ii. Spiritually speaking, in dying for our sins Jesus with His own blood He entered the Most Holy Place once for all, having obtained eternal redemption (Hebrews 9:12).

iii. In the temple, this veil was torn from top to bottom at the death of Jesus (Matthew 27:51), showing that through His death, there is no longer a barrier to the Most Holy place.

iv. Now the Most Holy Place is open to us: brethren, having boldness to enter the Holiest by the blood of Jesus, by a new and living way which He consecrated for us, through the veil, that is His flesh (Hebrews 10:19-20). The torn veil of Matthew 27:51 also symbolizes the broken body of Jesus, through which we have access to the Most Holy Place.

3. (2Ch 3:15-17) The pillars of the temple.

Also he made in front of the temple two pillars thirty-five cubits high, and the capital that was on the top of each of them was five cubits. He made wreaths of chainwork, as in the inner sanctuary, and put them on top of the pillars; and he made one hundred pomegranates, and put them on the wreaths of chainwork. Then he set up the pillars before the temple, one on the right hand and the other on the left; he called the name of the one on the right hand Jachin, and the name of the one on the left Boaz.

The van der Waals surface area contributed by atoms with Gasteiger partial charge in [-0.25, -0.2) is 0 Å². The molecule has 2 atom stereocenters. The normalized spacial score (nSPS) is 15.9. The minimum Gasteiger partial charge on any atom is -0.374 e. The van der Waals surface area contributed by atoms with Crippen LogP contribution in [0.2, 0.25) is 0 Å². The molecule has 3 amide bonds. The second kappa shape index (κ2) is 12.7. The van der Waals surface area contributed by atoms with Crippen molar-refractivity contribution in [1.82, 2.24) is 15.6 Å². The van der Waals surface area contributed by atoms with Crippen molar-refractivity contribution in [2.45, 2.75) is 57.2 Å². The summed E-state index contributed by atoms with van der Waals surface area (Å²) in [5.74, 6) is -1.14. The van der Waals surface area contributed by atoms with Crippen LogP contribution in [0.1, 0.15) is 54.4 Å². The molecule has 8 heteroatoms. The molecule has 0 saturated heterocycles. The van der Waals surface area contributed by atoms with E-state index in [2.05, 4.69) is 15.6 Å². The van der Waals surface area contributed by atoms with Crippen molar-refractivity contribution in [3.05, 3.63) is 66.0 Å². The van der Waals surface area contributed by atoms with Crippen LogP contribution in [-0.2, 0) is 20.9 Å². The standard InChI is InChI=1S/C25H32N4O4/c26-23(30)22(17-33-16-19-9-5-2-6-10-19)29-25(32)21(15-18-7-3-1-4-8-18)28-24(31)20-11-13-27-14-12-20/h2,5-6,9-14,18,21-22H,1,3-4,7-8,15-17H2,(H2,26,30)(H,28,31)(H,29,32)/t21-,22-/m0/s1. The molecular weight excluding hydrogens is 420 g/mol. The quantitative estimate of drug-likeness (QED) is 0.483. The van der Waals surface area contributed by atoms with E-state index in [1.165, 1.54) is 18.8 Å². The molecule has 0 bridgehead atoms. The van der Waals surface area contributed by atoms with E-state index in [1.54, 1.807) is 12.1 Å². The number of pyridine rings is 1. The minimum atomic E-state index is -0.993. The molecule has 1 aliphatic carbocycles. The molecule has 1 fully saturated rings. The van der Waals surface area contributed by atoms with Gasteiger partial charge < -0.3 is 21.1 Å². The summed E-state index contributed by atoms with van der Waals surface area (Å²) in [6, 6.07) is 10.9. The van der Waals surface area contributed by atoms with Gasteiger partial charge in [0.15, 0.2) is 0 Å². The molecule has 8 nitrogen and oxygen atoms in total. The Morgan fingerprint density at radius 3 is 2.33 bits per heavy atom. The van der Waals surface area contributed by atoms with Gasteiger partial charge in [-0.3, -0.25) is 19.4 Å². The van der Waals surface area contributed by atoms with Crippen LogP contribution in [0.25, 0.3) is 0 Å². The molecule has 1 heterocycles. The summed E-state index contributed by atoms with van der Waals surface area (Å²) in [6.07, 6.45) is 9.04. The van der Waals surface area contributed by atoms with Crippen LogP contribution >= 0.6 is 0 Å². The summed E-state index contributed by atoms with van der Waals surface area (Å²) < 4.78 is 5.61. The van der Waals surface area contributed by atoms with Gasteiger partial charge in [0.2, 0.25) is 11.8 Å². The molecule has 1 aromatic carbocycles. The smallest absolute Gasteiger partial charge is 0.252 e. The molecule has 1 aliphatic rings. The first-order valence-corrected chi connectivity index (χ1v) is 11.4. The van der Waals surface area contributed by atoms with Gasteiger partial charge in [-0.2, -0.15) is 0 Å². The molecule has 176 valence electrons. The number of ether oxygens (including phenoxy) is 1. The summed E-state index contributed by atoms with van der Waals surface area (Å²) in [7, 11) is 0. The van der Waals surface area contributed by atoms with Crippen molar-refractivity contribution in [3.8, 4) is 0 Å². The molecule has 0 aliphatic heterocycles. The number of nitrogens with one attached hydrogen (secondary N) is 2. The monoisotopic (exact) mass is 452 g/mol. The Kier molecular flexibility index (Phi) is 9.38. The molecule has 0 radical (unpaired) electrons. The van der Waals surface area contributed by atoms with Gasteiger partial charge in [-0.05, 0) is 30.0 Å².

a. In front of the temple two pillars thirty-five cubits high: 1 Kings 7:15 tells us that these pillars were actually made of bronze. They were two very impressive adornments to the front of the temple.

b. He called the name of the one on the right hand Jachin, and the name of the one on the left Boaz: These two pillars were so impressive that they were actually given names. Jachin means He shall establish and Boaz means in strength.

i. Every time someone came to the house of the LORD in the days of Solomon they said, "Look! There is 'He Shall Establish.' And there is 'In Him Is Strength.'" It set them in the right frame of mind to worship the LORD. When the crowds gathered at the morning and evening sacrifice to worship the LORD, the Levites led the people standing in front of the temple with these two great, bronze pillars behind them. It was always before them: He Shall Establish and In Him Is Strength.

ii. One could say that the house of God itself was Jachin and Boaz. That temple was established by God, and built by the strength of God. Every time they looked at that temple, they knew that God liked to establish and strengthen things.

iii. The house of God was a place where people experienced what the pillars were all about. At that house, people were established in their relationship with God. At that house, people were given strength from the LORD. From this building, it should go out to the whole community: "Come here and get established. Come here and receive the strength of God."

© 2006 David Guzik - No distribution beyond personal use without permission

CONTENT DISCLAIMER:

The Blue Letter Bible ministry and the BLB Institute hold to the historical, conservative Christian faith, which includes a firm belief in the inerrancy of Scripture. Since the text and audio content provided by BLB represent a range of evangelical traditions, all of the ideas and principles conveyed in the resource materials are not necessarily affirmed, in total, by this ministry.